A family care drama described on social media has garnered more than 12,000 reactions and 3,000 comments – with more still weighing in on the situation.
It’s about caring for a 75-year-old man who has lost his wife and is still grieving – and a son who wants to move the father into his own family home despite his wife’s objections.
A mother-of-three has clarified details on Reddit about her husband and father – and asked others for their thoughts.
She said her husband’s mother “passed away at the end of last year. It was very hard for him and his father. The holidays were rough. My husband is still struggling and I have done my best to be kind, supportive and understanding.
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However, the woman also said: ‘He has been less attentive with our three children’, who she says are 14, 12 and 9 – ‘and I’m pretty sure he’s also struggling at work, but he won’t admit it.He started therapy about a month ago and goes once a week.
The Redditor did not share the location of the family – but added that just weeks ago her husband said he wanted his 75-year-old father to move into the house.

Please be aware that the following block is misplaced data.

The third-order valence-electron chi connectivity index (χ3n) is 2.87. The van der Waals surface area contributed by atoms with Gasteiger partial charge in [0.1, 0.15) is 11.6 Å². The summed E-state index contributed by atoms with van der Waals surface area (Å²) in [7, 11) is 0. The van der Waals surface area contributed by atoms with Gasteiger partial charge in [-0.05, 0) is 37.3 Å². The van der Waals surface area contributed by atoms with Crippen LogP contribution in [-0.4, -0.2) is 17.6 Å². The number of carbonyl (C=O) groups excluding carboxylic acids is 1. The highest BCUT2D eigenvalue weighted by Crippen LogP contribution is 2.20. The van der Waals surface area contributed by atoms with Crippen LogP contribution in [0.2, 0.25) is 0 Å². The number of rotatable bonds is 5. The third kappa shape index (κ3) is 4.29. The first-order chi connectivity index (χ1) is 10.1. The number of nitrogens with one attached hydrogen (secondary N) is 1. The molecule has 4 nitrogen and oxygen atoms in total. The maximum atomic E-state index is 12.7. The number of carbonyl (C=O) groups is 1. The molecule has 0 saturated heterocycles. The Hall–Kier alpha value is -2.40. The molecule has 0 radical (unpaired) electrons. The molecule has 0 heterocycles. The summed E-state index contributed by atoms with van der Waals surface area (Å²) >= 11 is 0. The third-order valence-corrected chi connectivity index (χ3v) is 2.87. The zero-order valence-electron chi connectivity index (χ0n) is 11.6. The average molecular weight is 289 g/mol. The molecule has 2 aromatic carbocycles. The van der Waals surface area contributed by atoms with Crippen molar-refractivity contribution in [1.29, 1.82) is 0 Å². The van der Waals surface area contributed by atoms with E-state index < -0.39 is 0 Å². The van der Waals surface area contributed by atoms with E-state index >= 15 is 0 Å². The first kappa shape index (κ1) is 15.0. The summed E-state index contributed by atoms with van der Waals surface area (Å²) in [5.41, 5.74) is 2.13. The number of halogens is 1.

“He said his dad was struggling too and being in the house he shared with his wife [for] the last 50 years do him no good.
She also wrote on Reddit, “He had a full plan so it was obvious to me that he had been planning this for a while without telling me.”
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The wife and mother said her husband ‘wants to move his dad into the room we just moved our middle child into last summer’.
“I told him that not much time had passed since his mother’s death and that it was too early to make such drastic changes in everyone’s life.”
Prior to that, she says, the couple’s two youngest children “shared a bedroom, so we did some renovations to make an extra bedroom to [that] all our children could have their own space.
Now, she says, her husband “wants to force our two youngest to share a room again so his dad can move in. He also wants to talk to his dad about putting their house on the market or possibly renting it out, which means [her father-in-law] would be here long term.